Also heard that Kayla has chosen to run cross-country for her school again this year.  My hope there is that she has lots of fun, and puts her ample heart into this.    Experience tells me that when we find something positive to do that with, we’re definitely happier.  It’s been fun watching her kick into training mode to prepare for her first meet this week.

About a week ago, I got some mail from a woman who’s good friend (and former spouse) had been involved in a serious bike accident while training in Colorado.  Richard Paradis (aka Dick Dime) sustained a Traumatic Brain Injury (TBI), including some axonal shearing in his right hemisphere.  From my brief reading, this is a type of diffuse injury that can affect different areas of the brain, and is caused by trauma.  He’s an accomplished athlete, a competitive triathlete and a sub-3 hour marathoner.  Richard and his training partner were both injured while training for the Ironman 70.3 Championships.

Although he’s doing much better now than several weeks ago, the road ahead is long and somewhat uncertain.  Brain injuries are hard – we rely a great deal on clinical diagnosis, rather than systemic checklists which tell us exactly how things are looking.  There are indicators, predictors, and statistics, but it can be nearly impossible to know for sure how you’re going to be affected in the long-term by injuries like these.

For an athlete like Richard, it can be difficult to afford yourself the time and space to recover.  We get very focused on goals that can easily be quantified, and recovery from TBI often cannot be easily quantified.  It’s based on a wide range of things, including remapping of neural pathways to undamaged ones, and recovery from injuries beyond the brain as well.  He is apparently fairly lucid, but is having trouble with memory and fatigue.  And frustration.  I remember these feelings myself.  Adding to the difficulty is that Richard does not have health insurance coverage.

On the positive side, Richard has a great bunch of friends and supporters helping him.  And he has the mindset of an endurance athlete, where you judge progress towards goals over the long term.  Based on my experience, this should make a huge difference.

I’d like to tell Richard and his friends to know that the body and brain are miraculous things, in their ability to recover.  And that the early stages of recovery are often very difficult.  While the brain does it’s harder healing work, sometimes not much progress is visible.  I remember feeling exhausted after getting up and walking for five minutes.  I remember sleeping a lot.  And I remember longing for a glimmer of what I’d been able to do prior to my injury.  It’s also very difficult and humbling being dependent on others for even the most basic of things.

It’s hard to wait for recovery.  It’s hard to believe in yourself when you’re exhausted and fearful about what the future holds.  More than anything, I’d like to give Richard and his friends the gift of hope.

II don’t know him, but based on what I’ve heard, he has the mental focus and physical ability to recover as best he can.  In a way this is just a much more difficult endurance event, without a finish line.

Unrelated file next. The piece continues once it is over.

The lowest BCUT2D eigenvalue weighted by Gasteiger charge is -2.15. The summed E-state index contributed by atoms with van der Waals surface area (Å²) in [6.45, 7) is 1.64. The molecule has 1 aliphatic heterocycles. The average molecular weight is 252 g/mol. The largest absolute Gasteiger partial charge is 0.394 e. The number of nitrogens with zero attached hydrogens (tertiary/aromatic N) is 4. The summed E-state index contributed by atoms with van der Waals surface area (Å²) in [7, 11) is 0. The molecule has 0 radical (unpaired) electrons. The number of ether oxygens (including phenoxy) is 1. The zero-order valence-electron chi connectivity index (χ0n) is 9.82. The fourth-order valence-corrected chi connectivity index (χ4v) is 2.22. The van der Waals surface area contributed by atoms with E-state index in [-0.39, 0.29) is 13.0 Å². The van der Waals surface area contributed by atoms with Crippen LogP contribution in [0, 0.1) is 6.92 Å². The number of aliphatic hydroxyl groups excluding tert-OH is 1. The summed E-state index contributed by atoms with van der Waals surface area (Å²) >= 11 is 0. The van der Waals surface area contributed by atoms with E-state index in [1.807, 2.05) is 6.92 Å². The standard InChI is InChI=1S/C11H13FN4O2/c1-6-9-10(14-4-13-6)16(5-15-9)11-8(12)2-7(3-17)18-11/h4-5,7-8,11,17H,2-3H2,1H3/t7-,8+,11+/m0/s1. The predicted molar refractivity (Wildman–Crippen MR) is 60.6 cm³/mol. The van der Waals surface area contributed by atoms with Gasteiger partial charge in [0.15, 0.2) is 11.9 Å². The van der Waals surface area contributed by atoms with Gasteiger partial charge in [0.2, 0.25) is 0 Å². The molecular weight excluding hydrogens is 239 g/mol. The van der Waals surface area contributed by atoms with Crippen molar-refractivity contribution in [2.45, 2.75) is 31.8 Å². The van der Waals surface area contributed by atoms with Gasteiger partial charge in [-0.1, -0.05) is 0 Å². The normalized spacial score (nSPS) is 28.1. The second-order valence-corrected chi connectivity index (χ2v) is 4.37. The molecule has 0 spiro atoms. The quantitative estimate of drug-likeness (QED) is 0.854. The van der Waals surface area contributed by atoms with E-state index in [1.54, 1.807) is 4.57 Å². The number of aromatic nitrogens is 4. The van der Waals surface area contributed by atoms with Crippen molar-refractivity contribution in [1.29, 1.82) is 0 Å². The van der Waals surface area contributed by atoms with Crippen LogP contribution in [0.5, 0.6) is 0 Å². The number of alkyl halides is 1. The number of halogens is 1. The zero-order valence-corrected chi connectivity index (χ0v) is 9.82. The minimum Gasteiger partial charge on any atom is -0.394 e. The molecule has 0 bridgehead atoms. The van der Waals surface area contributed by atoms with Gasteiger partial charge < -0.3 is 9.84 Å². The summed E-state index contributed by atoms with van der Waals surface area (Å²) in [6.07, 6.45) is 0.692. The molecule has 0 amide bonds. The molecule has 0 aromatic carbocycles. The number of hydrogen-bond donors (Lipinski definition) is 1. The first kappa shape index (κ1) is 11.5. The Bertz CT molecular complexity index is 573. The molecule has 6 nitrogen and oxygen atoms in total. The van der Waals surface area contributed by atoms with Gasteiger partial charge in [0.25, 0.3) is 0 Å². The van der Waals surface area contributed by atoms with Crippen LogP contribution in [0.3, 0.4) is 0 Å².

In any case, I’m definitely keeping Richard in my thoughts.

riding to cure MS

This morning, Kayla and I joined a bunch of other folks to ride in support of the MS Society.  We had a beautiful morning, and a lot of fun riding.

Back a couple of months ago, we were talking about something around the dinner table.  A question came up about a second helping of dessert.  I’d used the marginal excuse that I’d done a long run that morning, and remember telling Kayla that if she would do the MS Ride with me, that she might be able to get a second helping sometime (she doesn’t recall this herself, so perhaps we can avoid dishing out that second helping).  In any case, she agreed.  Very promptly, she set up her fundraising site, and sent mail out to friends and family.  Within a couple of days, she’d cleared the minimum fundraising goal, and faithfully upped it.  Then she got on me for lagging behind her efforts … so here’s my fundraising site too.

It all worked out nicely.  Between the two of us, we’ve ended up raising close to $2000.  Not bad for an effort started over dessert!

Our training was a bit more sporadic than I would have liked.  We didn’t get out for many quality rides, and I was a little concerned about how things would go the day of the event.  Following Kayla’s 15 miler with Kris while we were up in Penticton BC a couple of weeks ago, I was confident that we would finish.  I wanted to make sure she’d have fun though, because I’d like to make this a regular thing.  In the end, both of us were just fine.  Eighty degrees, sunny, and a nice, flat course made things work well.

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We got up early, and after a good breakfast, headed the sixty miles north to Mount Vernon.  Preparing the night before was a bit disorderly, but as it turns out, nothing was forgotten or omitted.  We arrived at the "Riders Village" just after 7:30, and picked up out packets.  After getting situated, we hit the road at 8:22 in the morning.  Kayla smiled as we rolled, as said "I guess we’ve started".  Note to self – I need to learn to take things this easy when starting a marathon – it’s a perfect attitude.  WE wound through downtown Mount Vernon a bit, then followed a line of bikes out towards La Conner.  Our pace was steady and sustainable.  Based on our training rides, I’d figured we’d be able to keep at least an 8 mph pace.  We were better than that, gliding out the Skagit Flats at a 10-12 mph pace.  The speedsters passed us, and we passed some other folks.  I was genuinely impressed with the way Kayla conducted herself on the road, faithfully signalling and calling out "on your left" as she passed people.  Just under 55 minutes later, we reached the turnaround at about 11 miles.